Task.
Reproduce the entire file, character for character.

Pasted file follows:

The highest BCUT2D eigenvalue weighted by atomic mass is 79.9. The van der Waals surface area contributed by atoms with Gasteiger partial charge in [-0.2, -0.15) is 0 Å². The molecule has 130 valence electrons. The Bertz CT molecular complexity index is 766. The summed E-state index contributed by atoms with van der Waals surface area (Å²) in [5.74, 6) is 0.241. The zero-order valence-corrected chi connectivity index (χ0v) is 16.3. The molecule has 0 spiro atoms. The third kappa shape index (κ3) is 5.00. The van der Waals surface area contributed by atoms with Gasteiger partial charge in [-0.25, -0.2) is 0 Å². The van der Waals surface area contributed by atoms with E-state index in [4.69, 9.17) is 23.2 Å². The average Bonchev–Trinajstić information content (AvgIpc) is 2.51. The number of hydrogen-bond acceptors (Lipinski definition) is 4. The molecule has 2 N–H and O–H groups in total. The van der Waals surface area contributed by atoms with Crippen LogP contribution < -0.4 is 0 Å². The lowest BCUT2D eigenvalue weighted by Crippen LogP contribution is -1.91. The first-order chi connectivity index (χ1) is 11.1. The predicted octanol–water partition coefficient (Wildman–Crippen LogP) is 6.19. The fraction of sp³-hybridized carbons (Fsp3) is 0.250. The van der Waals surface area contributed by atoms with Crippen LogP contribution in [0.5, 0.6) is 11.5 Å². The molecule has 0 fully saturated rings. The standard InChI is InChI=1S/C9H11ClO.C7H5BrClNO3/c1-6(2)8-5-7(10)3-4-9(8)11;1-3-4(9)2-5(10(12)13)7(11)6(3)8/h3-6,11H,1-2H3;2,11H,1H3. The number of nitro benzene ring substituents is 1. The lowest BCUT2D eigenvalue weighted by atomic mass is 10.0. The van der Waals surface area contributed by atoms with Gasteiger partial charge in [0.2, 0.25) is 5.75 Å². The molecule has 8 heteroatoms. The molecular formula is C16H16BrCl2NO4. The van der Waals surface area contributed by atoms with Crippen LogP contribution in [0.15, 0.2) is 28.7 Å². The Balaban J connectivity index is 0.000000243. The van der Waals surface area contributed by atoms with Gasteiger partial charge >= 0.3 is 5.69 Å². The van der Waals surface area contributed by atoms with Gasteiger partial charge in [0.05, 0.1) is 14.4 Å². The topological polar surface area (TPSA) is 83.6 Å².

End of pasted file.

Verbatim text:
The highest BCUT2D eigenvalue weighted by atomic mass is 79.9. The van der Waals surface area contributed by atoms with Gasteiger partial charge in [-0.2, -0.15) is 0 Å². The molecule has 130 valence electrons. The Bertz CT molecular complexity index is 766. The summed E-state index contributed by atoms with van der Waals surface area (Å²) in [5.74, 6) is 0.241. The zero-order valence-corrected chi connectivity index (χ0v) is 16.3. The molecule has 0 spiro atoms. The third kappa shape index (κ3) is 5.00. The van der Waals surface area contributed by atoms with Gasteiger partial charge in [-0.25, -0.2) is 0 Å². The van der Waals surface area contributed by atoms with E-state index in [4.69, 9.17) is 23.2 Å². The average Bonchev–Trinajstić information content (AvgIpc) is 2.51. The number of hydrogen-bond acceptors (Lipinski definition) is 4. The molecule has 2 N–H and O–H groups in total. The van der Waals surface area contributed by atoms with Crippen LogP contribution < -0.4 is 0 Å². The lowest BCUT2D eigenvalue weighted by Crippen LogP contribution is -1.91. The first-order chi connectivity index (χ1) is 11.1. The predicted octanol–water partition coefficient (Wildman–Crippen LogP) is 6.19. The fraction of sp³-hybridized carbons (Fsp3) is 0.250. The van der Waals surface area contributed by atoms with Crippen LogP contribution in [0.5, 0.6) is 11.5 Å². The molecule has 0 fully saturated rings. The standard InChI is InChI=1S/C9H11ClO.C7H5BrClNO3/c1-6(2)8-5-7(10)3-4-9(8)11;1-3-4(9)2-5(10(12)13)7(11)6(3)8/h3-6,11H,1-2H3;2,11H,1H3. The number of nitro benzene ring substituents is 1. The lowest BCUT2D eigenvalue weighted by atomic mass is 10.0. The van der Waals surface area contributed by atoms with Gasteiger partial charge in [0.2, 0.25) is 5.75 Å². The molecule has 8 heteroatoms. The molecular formula is C16H16BrCl2NO4. The van der Waals surface area contributed by atoms with Crippen LogP contribution in [0.15, 0.2) is 28.7 Å². The Balaban J connectivity index is 0.000000243. The van der Waals surface area contributed by atoms with Gasteiger partial charge >= 0.3 is 5.69 Å². The van der Waals surface area contributed by atoms with Gasteiger partial charge in [0.05, 0.1) is 14.4 Å². The topological polar surface area (TPSA) is 83.6 Å².